Posted on November 11, 2009
At the 11th hour of 11th day of the 11 month in 1918, the Germans signed the peace treaty that ended the First World War. Woodrow Wilson proclaimed that every November 11th be known as Armistice Day to tribute to those who served in the Great War. Things being as they are, after the Second World War, Armistice Day became Veterans Day, as there were a lot more World War II veterans than World War I veterans.
During most of the 1970’s, Veterans Day was changed from the every November 11th to the fourth Monday in October, which didn’t make any sense, because, as we all know, the First World War didn’t end in October. It ended in November. But the 70’s were a lost decade for many reasons, and one of the things that Jimmy Carter got right is that he moved Veterans Day back to its original day of November 11th.
There are fewer veterans, as a percentage of the population, than at any time in our nation since the Great War. That is largely because the draft hasn’t been in effect since the mid-70’s, and while we have been engaged in two wars for more than eight years, fewer of our troops are fighting in them, as a percentage of the population.
I think we should bring back the draft. If we did bring back the draft, I guarantee you we would get into fewer wars. I also think that most Americans could learn a lot about how to live their lives if they went into the Army or Marines for a year or two. The military is one of the few institutions in our society that still has the respect of most Americans. It gets people in good physical shape, it makes them learn how to operate as a team, it is probably the most-color blind institution in America, and it teaches valuable habits like self-defense, discipline, survival and nutrition.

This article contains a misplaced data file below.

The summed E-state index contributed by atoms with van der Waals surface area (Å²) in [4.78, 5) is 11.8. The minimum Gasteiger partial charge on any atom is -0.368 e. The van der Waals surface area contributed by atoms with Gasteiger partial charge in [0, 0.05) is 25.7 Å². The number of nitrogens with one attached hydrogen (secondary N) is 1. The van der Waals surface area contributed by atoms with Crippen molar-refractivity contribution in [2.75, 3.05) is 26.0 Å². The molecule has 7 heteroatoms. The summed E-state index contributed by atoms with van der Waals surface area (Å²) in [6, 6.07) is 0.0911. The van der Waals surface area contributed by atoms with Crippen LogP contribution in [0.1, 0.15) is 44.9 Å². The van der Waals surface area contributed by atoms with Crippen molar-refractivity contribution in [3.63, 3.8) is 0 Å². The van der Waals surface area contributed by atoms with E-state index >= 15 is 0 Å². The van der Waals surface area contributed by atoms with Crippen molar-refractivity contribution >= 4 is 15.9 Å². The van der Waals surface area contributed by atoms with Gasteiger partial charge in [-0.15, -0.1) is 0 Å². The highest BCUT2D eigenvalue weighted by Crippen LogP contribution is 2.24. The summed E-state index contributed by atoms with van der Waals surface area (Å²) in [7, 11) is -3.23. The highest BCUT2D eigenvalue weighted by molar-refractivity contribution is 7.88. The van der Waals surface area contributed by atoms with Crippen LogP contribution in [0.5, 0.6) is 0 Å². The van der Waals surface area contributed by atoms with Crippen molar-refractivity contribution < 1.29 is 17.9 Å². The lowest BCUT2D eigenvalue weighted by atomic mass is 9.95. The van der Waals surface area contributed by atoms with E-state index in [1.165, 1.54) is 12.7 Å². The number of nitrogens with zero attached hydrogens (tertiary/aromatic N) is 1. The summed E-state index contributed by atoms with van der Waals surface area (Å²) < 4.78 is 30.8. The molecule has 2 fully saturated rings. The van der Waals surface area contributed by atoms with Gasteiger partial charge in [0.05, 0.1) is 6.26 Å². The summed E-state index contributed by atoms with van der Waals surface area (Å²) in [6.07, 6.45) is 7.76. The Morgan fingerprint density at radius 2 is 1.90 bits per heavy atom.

I say all of that as if I am a veteran, but, alas, I am not. My dad served in the Army in Korea, but I never served. I tried twice to get a Navy ROTC scholarship, but they took two looks at my engineering potential and they said, thanks, but no thanks. That was back in the early 1980’s. I could have used the scholarship money, but the Pentagon wasn’t going to give it to me, so I went on my merry way. I always had a slight tinge of regret for not serving, but back then, we hadn’t been involved in a hot war with a bunch of Muslim terrorists, so there wasn’t much compelling for me to join up.
If you take one look at Congress today, relatively few members of either branch served in the military. The World War II generation has pretty much all passed on, either retired or dead, and those who served in Viet Nam or other conflicts simply don’t make up the numbers of the old-timers.
I used to work for Bob Michel, who was wounded at the Battle of the Bulge. My sense of him and his colleagues was that they were adults. They saw the evils of war, and that gave them a much better perspective of how to handle peace and how to handle themselves in politics.
Both parties are trying hard to recruit veterans of the Iraq and Afghanistan wars. And there are a lot of good, qualified candidates who have seen war up close and personal in both conflicts. They don’t make up the numbers of the earlier generations of war veterans, say like the Civil War or Great War or World War II veterans did. But they will make their mark on elections next year. Of that, I am certain.
Perhaps one of our greatest Presidents was also one of our greatest Generals. Dwight D. Eisenhower will never go down in history as one of the most articulate or most revolutionary Presidents, but his adult leadership helped guide America through a dangerous era in our history. He was a real adult.
We could use that kind of adult leadership today.
To all of our nation’s veterans, all I can say is this: Thank you.